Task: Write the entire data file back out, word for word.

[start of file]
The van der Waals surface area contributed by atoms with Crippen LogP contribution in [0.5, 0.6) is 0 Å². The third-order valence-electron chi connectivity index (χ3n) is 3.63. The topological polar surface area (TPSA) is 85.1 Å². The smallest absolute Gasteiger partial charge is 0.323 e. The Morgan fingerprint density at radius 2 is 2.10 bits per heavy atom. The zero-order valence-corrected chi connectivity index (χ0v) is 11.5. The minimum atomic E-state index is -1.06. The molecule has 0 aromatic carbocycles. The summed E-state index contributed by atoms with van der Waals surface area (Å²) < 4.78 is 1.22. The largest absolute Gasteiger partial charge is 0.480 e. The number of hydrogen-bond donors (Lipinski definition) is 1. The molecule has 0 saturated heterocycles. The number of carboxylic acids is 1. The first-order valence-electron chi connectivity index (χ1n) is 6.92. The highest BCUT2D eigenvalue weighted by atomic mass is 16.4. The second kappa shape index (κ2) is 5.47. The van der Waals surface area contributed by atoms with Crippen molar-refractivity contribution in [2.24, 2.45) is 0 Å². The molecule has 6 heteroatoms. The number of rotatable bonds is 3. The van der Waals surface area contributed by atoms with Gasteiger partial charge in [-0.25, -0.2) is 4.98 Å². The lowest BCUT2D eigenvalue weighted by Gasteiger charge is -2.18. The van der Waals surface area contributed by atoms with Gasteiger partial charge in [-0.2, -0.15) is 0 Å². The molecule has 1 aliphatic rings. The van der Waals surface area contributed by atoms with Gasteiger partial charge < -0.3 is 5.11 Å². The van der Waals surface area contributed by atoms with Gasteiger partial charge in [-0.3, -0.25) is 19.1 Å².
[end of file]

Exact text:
The van der Waals surface area contributed by atoms with Crippen LogP contribution in [0.5, 0.6) is 0 Å². The third-order valence-electron chi connectivity index (χ3n) is 3.63. The topological polar surface area (TPSA) is 85.1 Å². The smallest absolute Gasteiger partial charge is 0.323 e. The Morgan fingerprint density at radius 2 is 2.10 bits per heavy atom. The zero-order valence-corrected chi connectivity index (χ0v) is 11.5. The minimum atomic E-state index is -1.06. The molecule has 0 aromatic carbocycles. The summed E-state index contributed by atoms with van der Waals surface area (Å²) < 4.78 is 1.22. The largest absolute Gasteiger partial charge is 0.480 e. The number of hydrogen-bond donors (Lipinski definition) is 1. The molecule has 0 saturated heterocycles. The number of carboxylic acids is 1. The first-order valence-electron chi connectivity index (χ1n) is 6.92. The highest BCUT2D eigenvalue weighted by atomic mass is 16.4. The second kappa shape index (κ2) is 5.47. The van der Waals surface area contributed by atoms with Crippen molar-refractivity contribution in [2.24, 2.45) is 0 Å². The molecule has 6 heteroatoms. The number of rotatable bonds is 3. The van der Waals surface area contributed by atoms with Gasteiger partial charge in [-0.25, -0.2) is 4.98 Å². The lowest BCUT2D eigenvalue weighted by Gasteiger charge is -2.18. The van der Waals surface area contributed by atoms with Gasteiger partial charge in [-0.2, -0.15) is 0 Å². The molecule has 1 aliphatic rings. The van der Waals surface area contributed by atoms with Gasteiger partial charge < -0.3 is 5.11 Å². The van der Waals surface area contributed by atoms with Gasteiger partial charge in [-0.3, -0.25) is 19.1 Å².